Posts Tagged ‘Annular Eclipse’

06/08/2021 – Ephemeris – The Sun will be partially eclipsed as it rises Thursday

June 8, 2021 Comments off

This is Ephemeris for Tuesday, June 8th. Today the Sun will be up for 15 hours and 29 minutes, setting at 9:26, and it will rise tomorrow at 5:57. The Moon, 2 days before new, will rise at 5:22 tomorrow morning.

Thursday morning we in Michigan will witness the last moments of a solar eclipse as the Sun rises. The Sun will be partially eclipsed at sunrise north of a line from North Dakota to South Carolina. For those in a path that will run from the north shore of Lake Superior across western Ontario, through parts of Hudson Bay, to clipping the North Pole and into Siberia will see an annular eclipse. That is, the Moon is too far away, and small to cover the face of the Sun, leaving a bright ring or annulus. A ring of fire, some would say. For us, the Sun will rise around 5:57 am with the Moon taking a big chunk out of its left side. That chunk will recede until the Sun will appear whole again around 6:42 am. I’ll discuss how to view this eclipse tomorrow.

The astronomical event times given are for the Traverse City/Interlochen area of Michigan. They may be different for your location.


Eclipsed Sun rising

A Stellarium creation of what the eclipsed Sun would appear about 10 minutes after rising as seen from the Traverse City/Interlochen area.

The visibility map for the June 10, 2021 annular solar eclipse

The visibility map for the June 10, 2021 annular solar eclipse. In an annular eclipse, the Moon is too far away and appears too small to cover the face of the Sun. So, at maximum, a ring of bright Sun surrounds the Moon. It’s sometimes called a ring of fire. For locations within the big red floppy figure 8, the eclipse either ends near sunrise (bottom lobe) or starts near sunset (top lobe). The double line with the ellipses in it is the path of where the ring is visible, the path of annularity. Locations within the grid on the right will see a partial eclipse. Credit: NASA/GSFC/Fred Espenak, adapted from

04/29/2014 – Ephemeris – Today’s weird annular eclipse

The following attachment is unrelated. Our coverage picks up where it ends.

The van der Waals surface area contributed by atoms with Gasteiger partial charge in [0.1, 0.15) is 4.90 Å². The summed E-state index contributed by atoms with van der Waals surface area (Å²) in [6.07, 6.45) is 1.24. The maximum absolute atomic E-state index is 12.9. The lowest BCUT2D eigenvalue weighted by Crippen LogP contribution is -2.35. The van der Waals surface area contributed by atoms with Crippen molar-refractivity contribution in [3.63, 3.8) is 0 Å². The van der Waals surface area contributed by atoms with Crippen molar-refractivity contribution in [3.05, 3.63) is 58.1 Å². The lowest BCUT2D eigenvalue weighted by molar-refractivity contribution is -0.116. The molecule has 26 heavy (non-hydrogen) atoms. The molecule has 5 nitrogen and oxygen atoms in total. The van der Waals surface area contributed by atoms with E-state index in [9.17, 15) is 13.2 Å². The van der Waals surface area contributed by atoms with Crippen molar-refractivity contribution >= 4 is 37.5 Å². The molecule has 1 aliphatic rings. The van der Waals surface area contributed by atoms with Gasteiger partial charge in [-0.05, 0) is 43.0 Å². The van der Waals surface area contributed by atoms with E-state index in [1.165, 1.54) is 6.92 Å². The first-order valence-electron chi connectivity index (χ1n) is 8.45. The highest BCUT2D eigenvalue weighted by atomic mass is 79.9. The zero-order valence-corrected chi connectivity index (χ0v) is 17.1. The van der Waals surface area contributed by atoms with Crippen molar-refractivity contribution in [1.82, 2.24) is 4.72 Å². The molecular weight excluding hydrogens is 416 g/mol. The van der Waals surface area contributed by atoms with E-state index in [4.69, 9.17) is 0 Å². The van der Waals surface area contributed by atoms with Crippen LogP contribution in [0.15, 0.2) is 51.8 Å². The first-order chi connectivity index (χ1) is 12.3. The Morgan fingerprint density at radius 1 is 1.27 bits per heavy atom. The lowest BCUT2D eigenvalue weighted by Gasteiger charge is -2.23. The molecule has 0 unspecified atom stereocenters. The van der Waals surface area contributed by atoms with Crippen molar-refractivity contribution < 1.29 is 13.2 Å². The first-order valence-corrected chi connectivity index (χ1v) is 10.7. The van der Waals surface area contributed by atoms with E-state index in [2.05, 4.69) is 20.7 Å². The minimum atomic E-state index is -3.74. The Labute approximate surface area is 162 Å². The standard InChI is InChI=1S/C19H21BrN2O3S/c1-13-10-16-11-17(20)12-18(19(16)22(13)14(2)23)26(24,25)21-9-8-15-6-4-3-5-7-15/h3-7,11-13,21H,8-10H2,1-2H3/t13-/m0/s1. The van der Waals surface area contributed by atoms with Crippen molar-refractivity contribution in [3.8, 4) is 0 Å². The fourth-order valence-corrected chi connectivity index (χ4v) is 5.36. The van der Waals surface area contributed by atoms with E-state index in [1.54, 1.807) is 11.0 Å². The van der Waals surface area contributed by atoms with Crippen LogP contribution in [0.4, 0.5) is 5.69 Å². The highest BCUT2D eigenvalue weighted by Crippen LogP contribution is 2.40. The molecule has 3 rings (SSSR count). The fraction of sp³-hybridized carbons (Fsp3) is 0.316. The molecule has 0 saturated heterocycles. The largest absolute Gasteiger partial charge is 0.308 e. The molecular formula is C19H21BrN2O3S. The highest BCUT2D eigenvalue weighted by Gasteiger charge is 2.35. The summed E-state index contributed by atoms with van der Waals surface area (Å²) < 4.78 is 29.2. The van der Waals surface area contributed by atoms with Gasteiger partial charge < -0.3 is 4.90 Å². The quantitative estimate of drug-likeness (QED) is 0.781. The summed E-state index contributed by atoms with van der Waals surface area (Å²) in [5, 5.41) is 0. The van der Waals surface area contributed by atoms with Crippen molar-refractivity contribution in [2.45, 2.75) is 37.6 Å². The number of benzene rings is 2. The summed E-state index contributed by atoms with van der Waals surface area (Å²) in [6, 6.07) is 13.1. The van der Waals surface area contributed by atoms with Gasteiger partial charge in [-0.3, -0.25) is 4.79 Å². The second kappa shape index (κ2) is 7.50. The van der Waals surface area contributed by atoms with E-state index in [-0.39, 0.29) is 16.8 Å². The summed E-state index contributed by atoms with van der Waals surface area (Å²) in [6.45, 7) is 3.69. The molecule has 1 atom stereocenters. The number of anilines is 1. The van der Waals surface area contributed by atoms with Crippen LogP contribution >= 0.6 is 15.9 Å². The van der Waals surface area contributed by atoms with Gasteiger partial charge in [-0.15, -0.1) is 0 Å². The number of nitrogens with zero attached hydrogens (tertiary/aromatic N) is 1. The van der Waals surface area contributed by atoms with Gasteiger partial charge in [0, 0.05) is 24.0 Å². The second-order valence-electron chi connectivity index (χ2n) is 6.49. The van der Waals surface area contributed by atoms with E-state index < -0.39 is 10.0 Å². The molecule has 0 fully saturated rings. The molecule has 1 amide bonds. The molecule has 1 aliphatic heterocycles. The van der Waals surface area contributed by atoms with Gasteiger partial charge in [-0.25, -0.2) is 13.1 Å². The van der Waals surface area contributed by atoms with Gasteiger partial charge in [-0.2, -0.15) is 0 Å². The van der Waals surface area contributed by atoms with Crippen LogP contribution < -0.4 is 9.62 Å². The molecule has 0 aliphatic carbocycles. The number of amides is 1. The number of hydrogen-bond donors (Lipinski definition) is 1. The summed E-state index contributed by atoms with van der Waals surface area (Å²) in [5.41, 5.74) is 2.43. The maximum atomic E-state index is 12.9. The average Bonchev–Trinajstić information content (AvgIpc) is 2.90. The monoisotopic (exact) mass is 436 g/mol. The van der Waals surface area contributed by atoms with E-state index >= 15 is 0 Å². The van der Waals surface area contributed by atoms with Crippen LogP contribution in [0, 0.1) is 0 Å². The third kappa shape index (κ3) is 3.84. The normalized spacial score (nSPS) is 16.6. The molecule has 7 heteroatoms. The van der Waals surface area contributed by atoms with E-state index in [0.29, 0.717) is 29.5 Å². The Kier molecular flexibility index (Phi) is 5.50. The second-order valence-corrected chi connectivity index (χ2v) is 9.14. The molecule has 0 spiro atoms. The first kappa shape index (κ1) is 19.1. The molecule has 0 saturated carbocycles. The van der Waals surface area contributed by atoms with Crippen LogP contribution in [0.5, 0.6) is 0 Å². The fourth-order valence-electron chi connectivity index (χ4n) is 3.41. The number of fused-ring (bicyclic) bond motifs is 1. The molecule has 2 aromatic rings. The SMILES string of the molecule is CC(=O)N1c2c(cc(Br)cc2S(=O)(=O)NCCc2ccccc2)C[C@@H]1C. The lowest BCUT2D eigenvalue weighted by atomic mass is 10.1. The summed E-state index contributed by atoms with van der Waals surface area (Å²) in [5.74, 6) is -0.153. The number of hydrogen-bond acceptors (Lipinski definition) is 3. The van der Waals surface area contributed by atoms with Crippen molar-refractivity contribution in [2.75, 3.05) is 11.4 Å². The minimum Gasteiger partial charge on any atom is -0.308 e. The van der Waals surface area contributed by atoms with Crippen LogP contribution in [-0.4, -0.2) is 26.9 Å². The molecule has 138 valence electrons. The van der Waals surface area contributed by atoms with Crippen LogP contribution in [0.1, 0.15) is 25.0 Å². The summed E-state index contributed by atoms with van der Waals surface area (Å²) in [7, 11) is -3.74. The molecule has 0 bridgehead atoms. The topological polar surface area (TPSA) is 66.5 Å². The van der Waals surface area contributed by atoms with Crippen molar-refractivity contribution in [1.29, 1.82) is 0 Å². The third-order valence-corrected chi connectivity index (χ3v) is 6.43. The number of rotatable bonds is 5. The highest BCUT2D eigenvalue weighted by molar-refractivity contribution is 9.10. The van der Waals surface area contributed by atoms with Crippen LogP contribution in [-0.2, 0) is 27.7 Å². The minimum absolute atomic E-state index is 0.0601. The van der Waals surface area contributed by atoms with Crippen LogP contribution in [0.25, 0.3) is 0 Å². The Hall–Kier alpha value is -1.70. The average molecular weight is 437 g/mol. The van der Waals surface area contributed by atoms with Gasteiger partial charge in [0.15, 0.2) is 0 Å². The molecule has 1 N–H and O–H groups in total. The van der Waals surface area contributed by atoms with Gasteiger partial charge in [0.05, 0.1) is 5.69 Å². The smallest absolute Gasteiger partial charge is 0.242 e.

April 29, 2014 Comments off

Ephemeris for Tuesday, April 29th.  The sun rises at 6:35.  It’ll be up for 14 hours and 9 minutes, setting at 8:44.  The moon is new today, and won’t be visible.

This event has already happened,  and there was now way to be able to get to a spot too see its maximum effect.  What I’m talking about was this morning’s weird annular eclipse of the sun.  Australia saw the partial phase.  An annular eclipse is one in which the moon is too far away to completely fill the face of the sun at maximum eclipse, leaving a bright ring of the uneclipsed sun around the moon.  The path of annularity will just graze the earth over a spot in Antarctica.  The center of this annular shadow called an antumbra, a new word I learned from descriptions of this eclipse, will just miss the earth. As far as I know no one had  gone to the spot where the annular effect can be seen, so remote is its location.  It kind of reminds one that the earth is a ball in space.

Times are for the Traverse City/Interlochen area of Michigan.  They may be different for your location.


Path of the 4-29-14 annular eclipse

Area on the Earth where the eclipse can be seen. Credit: “Eclipses During 2014”, F. Espenak, Observer’s Handbook – 2014, Royal Astronomical Society of Canada, NASA eclipse website


Annularity as simulated in Stellarium.

For more information on this eclipse check here: